Steve’s Podcast

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  1. rebeccanesson

    November 16, 2006 @ 9:41 am


    Good work on your podcast Steven. You make the podcast interesting and easy to listen to. Since I think your main audience is the Second Life residents, many of whom are mainly using SL for fun or personal pursuits and who don’t want to spend their SL time thinking about serious issues like contracts and Terms of Service, I like how you speak to them in a way that is clear and straightforward and still interesting. You let them know that you understand their situation by demonstrating how this is an issue that should be of concern to them.

    I think you make the case harder on yourself than you have to. In the Bragg case, Bragg appears to have violated the terms of service giving Linden Labs at least some legitimate reason for being able to seize his property. However, the ToS gives Linden Labs the right to take property or terminate accounts at any time and for any reason or no reason. That means that you don’t even have to violate the terms of service for Linden Labs to take your stuff.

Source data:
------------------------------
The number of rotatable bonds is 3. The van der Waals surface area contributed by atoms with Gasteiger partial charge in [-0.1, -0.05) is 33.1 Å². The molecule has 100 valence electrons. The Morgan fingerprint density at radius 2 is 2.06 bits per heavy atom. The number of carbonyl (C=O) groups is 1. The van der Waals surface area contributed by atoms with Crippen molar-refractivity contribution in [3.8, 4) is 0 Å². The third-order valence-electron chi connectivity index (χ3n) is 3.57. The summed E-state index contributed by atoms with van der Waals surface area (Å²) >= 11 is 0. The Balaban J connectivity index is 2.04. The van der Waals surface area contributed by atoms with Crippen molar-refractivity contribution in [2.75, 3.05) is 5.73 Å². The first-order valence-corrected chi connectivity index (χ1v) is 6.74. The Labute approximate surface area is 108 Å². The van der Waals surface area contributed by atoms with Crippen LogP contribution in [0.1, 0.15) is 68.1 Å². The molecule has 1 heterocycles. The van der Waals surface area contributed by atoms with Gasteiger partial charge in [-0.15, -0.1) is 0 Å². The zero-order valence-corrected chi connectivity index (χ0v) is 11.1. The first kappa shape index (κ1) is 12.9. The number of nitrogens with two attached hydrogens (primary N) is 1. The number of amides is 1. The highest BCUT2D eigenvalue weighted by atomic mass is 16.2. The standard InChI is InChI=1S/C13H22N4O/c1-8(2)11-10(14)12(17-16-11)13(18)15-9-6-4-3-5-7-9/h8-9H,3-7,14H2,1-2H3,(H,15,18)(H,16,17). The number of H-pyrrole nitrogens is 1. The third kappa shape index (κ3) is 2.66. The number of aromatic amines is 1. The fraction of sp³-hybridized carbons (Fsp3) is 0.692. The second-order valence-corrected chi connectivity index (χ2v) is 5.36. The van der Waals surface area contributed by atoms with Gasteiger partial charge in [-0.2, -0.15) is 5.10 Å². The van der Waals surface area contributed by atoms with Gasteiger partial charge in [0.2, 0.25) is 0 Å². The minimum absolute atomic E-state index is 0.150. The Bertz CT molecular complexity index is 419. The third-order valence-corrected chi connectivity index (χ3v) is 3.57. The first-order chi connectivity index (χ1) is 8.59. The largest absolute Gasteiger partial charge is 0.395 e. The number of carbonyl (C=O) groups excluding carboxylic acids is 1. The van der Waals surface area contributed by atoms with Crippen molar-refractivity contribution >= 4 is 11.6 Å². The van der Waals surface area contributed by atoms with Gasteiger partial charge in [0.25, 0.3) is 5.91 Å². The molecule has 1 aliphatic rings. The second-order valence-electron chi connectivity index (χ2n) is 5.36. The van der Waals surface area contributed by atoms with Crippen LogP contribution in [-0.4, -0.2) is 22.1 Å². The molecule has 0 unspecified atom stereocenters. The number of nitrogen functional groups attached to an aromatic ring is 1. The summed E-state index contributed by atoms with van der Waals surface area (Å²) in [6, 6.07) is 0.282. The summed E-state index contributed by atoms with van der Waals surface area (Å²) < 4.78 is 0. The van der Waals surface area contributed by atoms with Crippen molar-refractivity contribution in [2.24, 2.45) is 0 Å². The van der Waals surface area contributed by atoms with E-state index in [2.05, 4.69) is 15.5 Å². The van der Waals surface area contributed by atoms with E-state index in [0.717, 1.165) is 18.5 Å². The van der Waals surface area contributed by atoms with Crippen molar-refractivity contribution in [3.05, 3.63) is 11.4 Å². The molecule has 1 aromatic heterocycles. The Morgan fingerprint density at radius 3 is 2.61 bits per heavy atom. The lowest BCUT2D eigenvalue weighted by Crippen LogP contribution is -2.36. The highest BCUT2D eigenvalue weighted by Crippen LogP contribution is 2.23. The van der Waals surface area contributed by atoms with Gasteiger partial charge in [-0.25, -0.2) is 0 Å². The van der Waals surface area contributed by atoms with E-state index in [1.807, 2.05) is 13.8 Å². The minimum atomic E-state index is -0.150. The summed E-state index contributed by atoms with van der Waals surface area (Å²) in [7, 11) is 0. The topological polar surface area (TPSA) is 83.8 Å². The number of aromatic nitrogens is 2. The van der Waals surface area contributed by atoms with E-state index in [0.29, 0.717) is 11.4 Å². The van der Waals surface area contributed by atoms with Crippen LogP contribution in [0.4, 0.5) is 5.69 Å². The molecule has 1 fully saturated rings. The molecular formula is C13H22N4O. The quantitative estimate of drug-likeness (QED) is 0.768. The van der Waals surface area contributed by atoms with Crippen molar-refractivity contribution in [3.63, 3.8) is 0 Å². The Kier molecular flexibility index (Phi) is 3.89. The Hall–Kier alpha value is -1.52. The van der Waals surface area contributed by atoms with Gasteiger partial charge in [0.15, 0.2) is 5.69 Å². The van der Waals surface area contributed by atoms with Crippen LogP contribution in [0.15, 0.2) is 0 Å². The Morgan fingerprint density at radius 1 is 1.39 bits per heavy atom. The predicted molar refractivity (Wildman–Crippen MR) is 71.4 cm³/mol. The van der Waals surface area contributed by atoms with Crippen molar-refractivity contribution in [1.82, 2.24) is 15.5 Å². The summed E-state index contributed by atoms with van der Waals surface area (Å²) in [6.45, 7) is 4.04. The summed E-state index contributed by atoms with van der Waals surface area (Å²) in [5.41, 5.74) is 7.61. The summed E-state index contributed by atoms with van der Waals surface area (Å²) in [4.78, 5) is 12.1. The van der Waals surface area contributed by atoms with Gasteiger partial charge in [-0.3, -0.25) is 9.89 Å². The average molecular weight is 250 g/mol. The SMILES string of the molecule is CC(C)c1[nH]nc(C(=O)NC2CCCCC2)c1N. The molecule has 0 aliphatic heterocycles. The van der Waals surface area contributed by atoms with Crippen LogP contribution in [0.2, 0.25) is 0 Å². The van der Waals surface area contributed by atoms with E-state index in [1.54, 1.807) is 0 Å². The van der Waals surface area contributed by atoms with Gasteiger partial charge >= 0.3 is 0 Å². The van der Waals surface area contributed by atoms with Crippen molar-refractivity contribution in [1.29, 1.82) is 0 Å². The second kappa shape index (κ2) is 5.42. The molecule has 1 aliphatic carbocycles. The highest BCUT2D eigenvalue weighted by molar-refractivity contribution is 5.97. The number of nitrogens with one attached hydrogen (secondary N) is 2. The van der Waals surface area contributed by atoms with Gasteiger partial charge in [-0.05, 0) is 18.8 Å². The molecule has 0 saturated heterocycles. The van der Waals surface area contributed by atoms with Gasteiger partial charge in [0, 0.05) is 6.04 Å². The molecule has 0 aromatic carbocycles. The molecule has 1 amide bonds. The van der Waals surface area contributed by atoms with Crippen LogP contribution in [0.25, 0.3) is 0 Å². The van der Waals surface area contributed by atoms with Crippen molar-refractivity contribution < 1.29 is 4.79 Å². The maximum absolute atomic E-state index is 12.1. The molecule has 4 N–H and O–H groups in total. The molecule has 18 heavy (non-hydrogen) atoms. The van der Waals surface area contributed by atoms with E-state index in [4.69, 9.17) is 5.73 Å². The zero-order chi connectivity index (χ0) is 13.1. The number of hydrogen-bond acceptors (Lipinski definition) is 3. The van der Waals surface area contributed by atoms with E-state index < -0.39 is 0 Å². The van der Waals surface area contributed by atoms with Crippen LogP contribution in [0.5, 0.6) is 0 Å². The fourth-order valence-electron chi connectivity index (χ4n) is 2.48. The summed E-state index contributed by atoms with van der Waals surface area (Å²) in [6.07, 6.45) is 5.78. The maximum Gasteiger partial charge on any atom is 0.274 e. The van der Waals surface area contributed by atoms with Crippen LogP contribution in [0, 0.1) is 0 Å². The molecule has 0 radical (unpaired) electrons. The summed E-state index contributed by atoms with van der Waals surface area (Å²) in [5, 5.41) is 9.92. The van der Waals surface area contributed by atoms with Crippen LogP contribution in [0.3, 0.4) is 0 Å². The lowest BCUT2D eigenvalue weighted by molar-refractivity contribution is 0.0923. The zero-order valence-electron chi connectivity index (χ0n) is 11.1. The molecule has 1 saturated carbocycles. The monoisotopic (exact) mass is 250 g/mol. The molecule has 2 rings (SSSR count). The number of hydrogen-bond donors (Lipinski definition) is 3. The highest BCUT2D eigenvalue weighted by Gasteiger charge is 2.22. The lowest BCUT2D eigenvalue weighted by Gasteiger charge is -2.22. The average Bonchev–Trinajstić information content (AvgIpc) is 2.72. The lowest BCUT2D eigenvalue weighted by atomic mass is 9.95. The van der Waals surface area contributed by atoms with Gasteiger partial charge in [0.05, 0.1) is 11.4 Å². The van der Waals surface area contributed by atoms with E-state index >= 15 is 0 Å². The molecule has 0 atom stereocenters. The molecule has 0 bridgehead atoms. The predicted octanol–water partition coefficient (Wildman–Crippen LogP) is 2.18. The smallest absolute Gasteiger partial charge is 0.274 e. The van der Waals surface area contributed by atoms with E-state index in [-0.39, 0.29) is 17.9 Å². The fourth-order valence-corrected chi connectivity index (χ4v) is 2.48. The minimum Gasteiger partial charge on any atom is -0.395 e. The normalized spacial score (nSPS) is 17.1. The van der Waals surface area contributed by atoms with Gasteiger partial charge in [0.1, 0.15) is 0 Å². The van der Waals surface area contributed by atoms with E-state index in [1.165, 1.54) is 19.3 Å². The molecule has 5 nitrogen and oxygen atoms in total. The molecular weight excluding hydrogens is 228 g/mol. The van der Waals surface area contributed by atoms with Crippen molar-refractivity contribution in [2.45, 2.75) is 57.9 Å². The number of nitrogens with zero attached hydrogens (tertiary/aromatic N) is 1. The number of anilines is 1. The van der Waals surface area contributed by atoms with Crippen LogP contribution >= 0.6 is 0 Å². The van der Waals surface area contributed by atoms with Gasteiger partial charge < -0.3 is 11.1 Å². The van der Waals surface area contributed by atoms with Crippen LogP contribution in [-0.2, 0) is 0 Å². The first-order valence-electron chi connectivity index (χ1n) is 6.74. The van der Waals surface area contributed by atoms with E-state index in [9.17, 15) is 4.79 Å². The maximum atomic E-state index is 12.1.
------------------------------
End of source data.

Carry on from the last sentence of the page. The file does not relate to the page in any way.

I also like how you highlight the comparison between living under a legal regime in which we get due process and living under the ToS where we don’t. Of course Linden Labs can offer us any contract they want and we can choose to accept it or choose to decline it. But I think many SL residents haven’t given it a lot of thought and may assume that the same kind of property protections we have in RL would also be available in SL. Perhaps when they consider what protections they don’t have, they will feel more concerned about how to get LL to change the ToS.

    Finally, I think LL has some other reasons for keeping the contract as it is. Primarily, I think they are concerned about their own liability if something goes wrong. What if, by some horrible accident, all of the LL servers and backups were destroyed (much like our Moodle installation), thereby losing everyone’s property. Linden Labs would be destroyed if they had to pay everyone the property damages for that loss. That’s obviously on a very large scale, but I think they are concerned about limiting their liability at least as much as they are about being able to maintain order in the world.

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